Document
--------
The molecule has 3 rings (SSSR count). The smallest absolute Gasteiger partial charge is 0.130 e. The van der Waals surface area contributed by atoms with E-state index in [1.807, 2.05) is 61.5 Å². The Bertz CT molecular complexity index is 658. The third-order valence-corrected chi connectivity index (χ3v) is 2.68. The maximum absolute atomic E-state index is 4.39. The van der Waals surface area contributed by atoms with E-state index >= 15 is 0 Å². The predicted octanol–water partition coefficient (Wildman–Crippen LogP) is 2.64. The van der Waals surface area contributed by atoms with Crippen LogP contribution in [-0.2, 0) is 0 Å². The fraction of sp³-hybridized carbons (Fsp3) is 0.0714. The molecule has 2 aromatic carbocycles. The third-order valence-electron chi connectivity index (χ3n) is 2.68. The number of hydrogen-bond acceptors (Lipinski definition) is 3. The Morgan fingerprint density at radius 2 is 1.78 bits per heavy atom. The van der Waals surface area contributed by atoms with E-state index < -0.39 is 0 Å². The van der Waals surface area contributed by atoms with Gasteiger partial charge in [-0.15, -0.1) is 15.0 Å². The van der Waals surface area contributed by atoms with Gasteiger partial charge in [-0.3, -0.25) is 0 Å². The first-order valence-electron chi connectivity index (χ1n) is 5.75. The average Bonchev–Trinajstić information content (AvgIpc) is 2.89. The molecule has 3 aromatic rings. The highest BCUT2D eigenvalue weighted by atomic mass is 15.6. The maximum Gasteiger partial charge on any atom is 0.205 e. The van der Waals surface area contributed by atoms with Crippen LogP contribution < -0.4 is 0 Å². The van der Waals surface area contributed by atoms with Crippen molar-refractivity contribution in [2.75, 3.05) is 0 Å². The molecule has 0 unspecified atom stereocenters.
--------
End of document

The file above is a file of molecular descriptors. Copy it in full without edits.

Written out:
The molecule has 3 rings (SSSR count). The smallest absolute Gasteiger partial charge is 0.130 e. The van der Waals surface area contributed by atoms with E-state index in [1.807, 2.05) is 61.5 Å². The Bertz CT molecular complexity index is 658. The third-order valence-corrected chi connectivity index (χ3v) is 2.68. The maximum absolute atomic E-state index is 4.39. The van der Waals surface area contributed by atoms with E-state index >= 15 is 0 Å². The predicted octanol–water partition coefficient (Wildman–Crippen LogP) is 2.64. The van der Waals surface area contributed by atoms with Crippen LogP contribution in [-0.2, 0) is 0 Å². The fraction of sp³-hybridized carbons (Fsp3) is 0.0714. The molecule has 2 aromatic carbocycles. The third-order valence-electron chi connectivity index (χ3n) is 2.68. The number of hydrogen-bond acceptors (Lipinski definition) is 3. The Morgan fingerprint density at radius 2 is 1.78 bits per heavy atom. The van der Waals surface area contributed by atoms with E-state index < -0.39 is 0 Å². The van der Waals surface area contributed by atoms with Gasteiger partial charge in [-0.15, -0.1) is 15.0 Å². The van der Waals surface area contributed by atoms with Gasteiger partial charge in [-0.3, -0.25) is 0 Å². The first-order valence-electron chi connectivity index (χ1n) is 5.75. The average Bonchev–Trinajstić information content (AvgIpc) is 2.89. The molecule has 3 aromatic rings. The highest BCUT2D eigenvalue weighted by atomic mass is 15.6. The maximum Gasteiger partial charge on any atom is 0.205 e. The van der Waals surface area contributed by atoms with Crippen LogP contribution < -0.4 is 0 Å². The van der Waals surface area contributed by atoms with Crippen molar-refractivity contribution in [2.75, 3.05) is 0 Å². The molecule has 0 unspecified atom stereocenters.